Endangerment through forgery

Endangerment through forgery

With COVID cases still rising in several areas outside Metro Manila, and the vaccine rollout hitting a snag, coronavirus transmission can be curbed only through strict adherence to health protocols. The so-called three T’s – tracing, testing and treatment – need to be stringently maintained.

Obviously, this goal is seriously undermined when people fake the results of reverse transcription-polymerase chain reaction swab tests. The forgery of RT-PCR test results used to be done mainly by people seeking employment or a return to their jobs.

With the gradual reopening of various economic sectors, however, faking RT-PCR test results has also been resorted to even by those who want to enjoy tourism. This was the case with six visitors to Boracay, three of whom tested positive for COVID following their arrest in a hotel on the resort island. This week the Department of Tourism filed criminal charges against the six, who are from Metro Manila, for falsification of public documents.

Last December, the Aklan police also filed criminal charges against five Boracay visitors, for falsification of public documents as well as violation of Republic Act No. 11332, the Mandatory Reporting of Notifiable Diseases and Health Events of Public Health Concern Act.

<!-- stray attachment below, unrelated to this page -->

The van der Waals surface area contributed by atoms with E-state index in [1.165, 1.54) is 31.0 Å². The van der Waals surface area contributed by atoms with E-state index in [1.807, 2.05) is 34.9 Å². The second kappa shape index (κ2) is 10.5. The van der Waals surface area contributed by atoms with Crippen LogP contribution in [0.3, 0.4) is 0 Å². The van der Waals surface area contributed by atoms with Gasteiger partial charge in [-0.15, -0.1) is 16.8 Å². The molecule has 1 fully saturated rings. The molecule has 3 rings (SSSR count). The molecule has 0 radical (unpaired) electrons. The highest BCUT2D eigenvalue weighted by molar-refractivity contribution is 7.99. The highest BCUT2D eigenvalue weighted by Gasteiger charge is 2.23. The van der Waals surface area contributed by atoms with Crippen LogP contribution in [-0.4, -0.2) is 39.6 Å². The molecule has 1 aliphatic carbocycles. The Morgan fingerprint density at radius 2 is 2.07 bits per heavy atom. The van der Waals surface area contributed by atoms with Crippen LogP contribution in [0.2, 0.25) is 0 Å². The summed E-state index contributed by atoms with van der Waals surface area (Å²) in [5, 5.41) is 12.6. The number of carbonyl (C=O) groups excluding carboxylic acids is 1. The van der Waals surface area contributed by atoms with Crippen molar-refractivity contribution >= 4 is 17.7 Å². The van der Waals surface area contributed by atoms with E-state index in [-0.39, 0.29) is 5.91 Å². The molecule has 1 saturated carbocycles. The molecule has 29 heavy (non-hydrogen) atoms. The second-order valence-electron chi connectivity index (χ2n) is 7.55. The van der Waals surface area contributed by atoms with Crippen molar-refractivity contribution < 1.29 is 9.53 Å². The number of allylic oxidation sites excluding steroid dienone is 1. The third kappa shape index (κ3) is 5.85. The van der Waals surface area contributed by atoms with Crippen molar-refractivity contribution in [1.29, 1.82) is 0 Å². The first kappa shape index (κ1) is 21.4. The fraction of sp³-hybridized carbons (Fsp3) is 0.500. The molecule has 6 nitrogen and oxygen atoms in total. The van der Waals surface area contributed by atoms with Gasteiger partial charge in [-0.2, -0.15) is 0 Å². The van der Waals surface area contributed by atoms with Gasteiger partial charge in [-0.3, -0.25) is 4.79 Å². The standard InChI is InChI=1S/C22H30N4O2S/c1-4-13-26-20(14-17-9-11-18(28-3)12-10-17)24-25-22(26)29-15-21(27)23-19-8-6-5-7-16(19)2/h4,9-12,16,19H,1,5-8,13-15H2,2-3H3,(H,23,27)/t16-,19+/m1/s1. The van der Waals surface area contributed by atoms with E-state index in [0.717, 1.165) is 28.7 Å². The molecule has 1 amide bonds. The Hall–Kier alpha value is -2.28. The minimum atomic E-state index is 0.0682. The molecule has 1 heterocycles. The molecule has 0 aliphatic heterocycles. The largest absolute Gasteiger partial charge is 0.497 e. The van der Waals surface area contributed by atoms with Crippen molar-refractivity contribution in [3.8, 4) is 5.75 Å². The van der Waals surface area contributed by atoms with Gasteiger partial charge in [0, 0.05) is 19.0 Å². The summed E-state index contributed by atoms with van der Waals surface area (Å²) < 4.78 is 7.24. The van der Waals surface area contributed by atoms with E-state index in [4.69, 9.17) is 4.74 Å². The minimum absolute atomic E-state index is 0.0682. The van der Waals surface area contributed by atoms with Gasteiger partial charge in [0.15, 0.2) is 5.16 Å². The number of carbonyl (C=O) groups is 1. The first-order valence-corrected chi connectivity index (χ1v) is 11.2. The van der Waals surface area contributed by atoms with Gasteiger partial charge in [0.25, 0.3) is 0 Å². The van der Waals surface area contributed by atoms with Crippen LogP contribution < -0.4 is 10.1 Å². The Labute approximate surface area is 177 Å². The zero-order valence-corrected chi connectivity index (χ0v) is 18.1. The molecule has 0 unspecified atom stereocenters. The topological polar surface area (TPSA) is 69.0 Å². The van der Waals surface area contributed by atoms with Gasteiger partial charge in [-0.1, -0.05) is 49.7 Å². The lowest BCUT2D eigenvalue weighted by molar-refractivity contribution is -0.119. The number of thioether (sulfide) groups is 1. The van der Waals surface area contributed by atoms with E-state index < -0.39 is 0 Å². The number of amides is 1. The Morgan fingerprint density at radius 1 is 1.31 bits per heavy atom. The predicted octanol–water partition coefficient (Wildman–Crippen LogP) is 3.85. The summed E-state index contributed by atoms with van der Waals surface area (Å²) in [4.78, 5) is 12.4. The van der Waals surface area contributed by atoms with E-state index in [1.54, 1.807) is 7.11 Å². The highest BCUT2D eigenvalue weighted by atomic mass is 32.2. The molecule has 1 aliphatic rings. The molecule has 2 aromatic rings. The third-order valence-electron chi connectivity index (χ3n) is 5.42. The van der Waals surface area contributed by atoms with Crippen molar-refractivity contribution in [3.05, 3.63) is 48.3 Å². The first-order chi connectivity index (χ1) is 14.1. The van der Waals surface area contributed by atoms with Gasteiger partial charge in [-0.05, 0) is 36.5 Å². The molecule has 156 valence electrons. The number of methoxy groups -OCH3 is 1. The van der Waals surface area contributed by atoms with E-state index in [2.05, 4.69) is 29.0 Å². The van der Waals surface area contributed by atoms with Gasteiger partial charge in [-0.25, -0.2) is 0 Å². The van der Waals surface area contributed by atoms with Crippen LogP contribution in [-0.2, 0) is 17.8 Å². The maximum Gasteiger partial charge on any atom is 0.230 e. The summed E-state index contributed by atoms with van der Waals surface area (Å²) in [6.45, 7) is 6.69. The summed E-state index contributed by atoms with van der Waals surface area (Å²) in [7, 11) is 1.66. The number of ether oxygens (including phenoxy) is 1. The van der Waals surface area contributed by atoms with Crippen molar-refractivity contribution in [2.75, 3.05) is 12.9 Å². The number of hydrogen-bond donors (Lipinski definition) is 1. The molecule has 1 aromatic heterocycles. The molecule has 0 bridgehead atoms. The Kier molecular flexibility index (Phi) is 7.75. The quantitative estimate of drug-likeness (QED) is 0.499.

Since Boracay began accepting visitors from areas outside Western Visayas on Oct. 1 last year, about 100 tourists have been apprehended for faking swab test results. Malay town, which has jurisdiction over Boracay, is preparing a resolution declaring the 100 as persona non grata.

Such reports have apparently not provided sufficient deterrence. Last week eight more people with fake swab test results were arrested in three separate resorts in Boracay. Unless people see violators suffering the consequences of faking swab test results, there will be many more people who will recklessly endanger others with possible infection. Boracay could soon suffer a surge in COVID cases.

While acting more decisively on this problem, the government must address the root cause of the forgery: the steep cost of RT-PCR tests and limited access to testing facilities. The Philippine Red Cross has started rolling out its less invasive RT-PCR saliva testing, which provides faster results at half the price of the swab test.

The government can augment this effort by procuring its own saliva tests. Even better, it should look at the much cheaper saliva tests being used in countries such as Israel, which do not require laboratory processing and produce results instantly, with high accuracy. As long as COVID swab tests remain expensive and difficult to access, forgery of results will continue.